Advice for motorists & cyclists

AA advice to cyclists

The AA is calling on all cyclists to be properly prepared for winter: checking that brakes and gears are in good working order but most importantly making sure that you are properly lit, front and rear should all be on your list this Christmas.

Be aware of the driver’s blind spot when passing trucks and buses. It’s often safer to hang back.
Pay attention to what is going on around you and be aware of what other road users might do.
Try to make eye contact with drivers so that you know they have seen you.
Ride assertively, away from the gutter. If the road is too narrow for vehicles to pass you safely, it may be better to ride in the middle of the lane to prevent dangerous overtaking.
Ride in a straight line past parked cars, rather than dodge between them, and allow at least a full door’s width between you in case the doors are suddenly opened.
Wait in front of other vehicles at traffic lights. Use the advanced stop line for cyclists if there is one.
Don’t ride through red traffic lights. You can be fined.
Use appropriate hand signals when making a left or right turn.
Wear bright clothing in the day and reflective clothing or accessories at night. Use lights after dark; white at the front and red at the rear.

AA advice to drivers

One in ten AA Members are regular cyclists with numbers increasing steadily. Cyclists have the same rights on the road and as a driver you should remember that you are sharing the road with cyclists. Cyclists are more vulnerable than car users – take particular care near cyclists and give them plenty of room at all times.

Expect cyclists in unexpected places – always check your mirrors for bike users before turning.

If you’re uncertain as to the intention of another road user – including bike users – hold back rather than risk a wrong assumption.

Watch out for cyclists coming up on your near side when turning left or moving over to the left – check mirrors and blind spots carefully.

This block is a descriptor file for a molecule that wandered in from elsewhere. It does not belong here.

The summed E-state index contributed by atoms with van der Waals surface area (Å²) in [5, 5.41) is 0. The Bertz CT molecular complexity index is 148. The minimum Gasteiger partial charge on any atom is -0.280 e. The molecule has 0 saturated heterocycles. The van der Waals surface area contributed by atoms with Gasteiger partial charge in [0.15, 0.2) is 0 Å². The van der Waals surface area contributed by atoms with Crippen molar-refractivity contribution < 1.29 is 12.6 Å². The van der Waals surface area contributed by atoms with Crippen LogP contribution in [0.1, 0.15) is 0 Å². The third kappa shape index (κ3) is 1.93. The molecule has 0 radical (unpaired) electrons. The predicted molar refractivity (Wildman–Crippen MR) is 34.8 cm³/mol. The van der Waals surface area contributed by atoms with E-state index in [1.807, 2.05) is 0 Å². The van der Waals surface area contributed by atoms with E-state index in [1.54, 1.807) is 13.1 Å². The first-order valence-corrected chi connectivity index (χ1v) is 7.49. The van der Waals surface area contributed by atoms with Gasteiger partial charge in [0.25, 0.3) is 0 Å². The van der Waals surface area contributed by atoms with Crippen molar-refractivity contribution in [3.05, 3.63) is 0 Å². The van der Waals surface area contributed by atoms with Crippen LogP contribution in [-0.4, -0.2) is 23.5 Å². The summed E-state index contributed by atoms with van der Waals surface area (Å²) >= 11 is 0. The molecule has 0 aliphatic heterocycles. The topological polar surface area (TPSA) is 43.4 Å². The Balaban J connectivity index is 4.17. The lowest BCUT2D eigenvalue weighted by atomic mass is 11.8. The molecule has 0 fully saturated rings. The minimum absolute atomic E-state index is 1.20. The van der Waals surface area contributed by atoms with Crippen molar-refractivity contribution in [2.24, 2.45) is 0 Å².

Give as much room as practically possible when over-taking a bike user– they may have to move out to avoid hazards like drains, potholes or debris on the road that you may not be able to see.

When parking check the door mirror and look behind you before you open the door to make sure you don’t hit a cyclist.

When turning left allow any bike user ahead of you to pass the junction rather than overtake them and turn sharply across their front wheel. Don’t overtake a cyclist if you can see that the road narrows ahead – if they’re travelling faster than you think you could end up squeezing them off the road.

Don’t drive aggressively around cyclists or sound your horn.

Cyclists may be travelling faster than you think (could be 20mph plus) – judge their approaching speed with care before pulling out at a junction.

Take special care on roundabouts – you must give way to any vehicle approaching from the right and that includes cyclists.

Be prepared to wait behind a cyclist turning right in the same way you would for a car – rather than squeezing past or getting impatient.

Don’t park in cycle lanes – you could be forcing a cyclist into a dangerous situation.

Match your speed to the conditions and make sure you will be able to stop well within the distance that you can see to be clear – on country roads there could be a group of cyclists, a horse rider or pedestrians around the next bend.

At night, use dipped headlights when approaching cyclists as you would when approaching any other road user.

Consider riding a bicycle for some of your own journeys to get a better understanding of the risks cyclists face.

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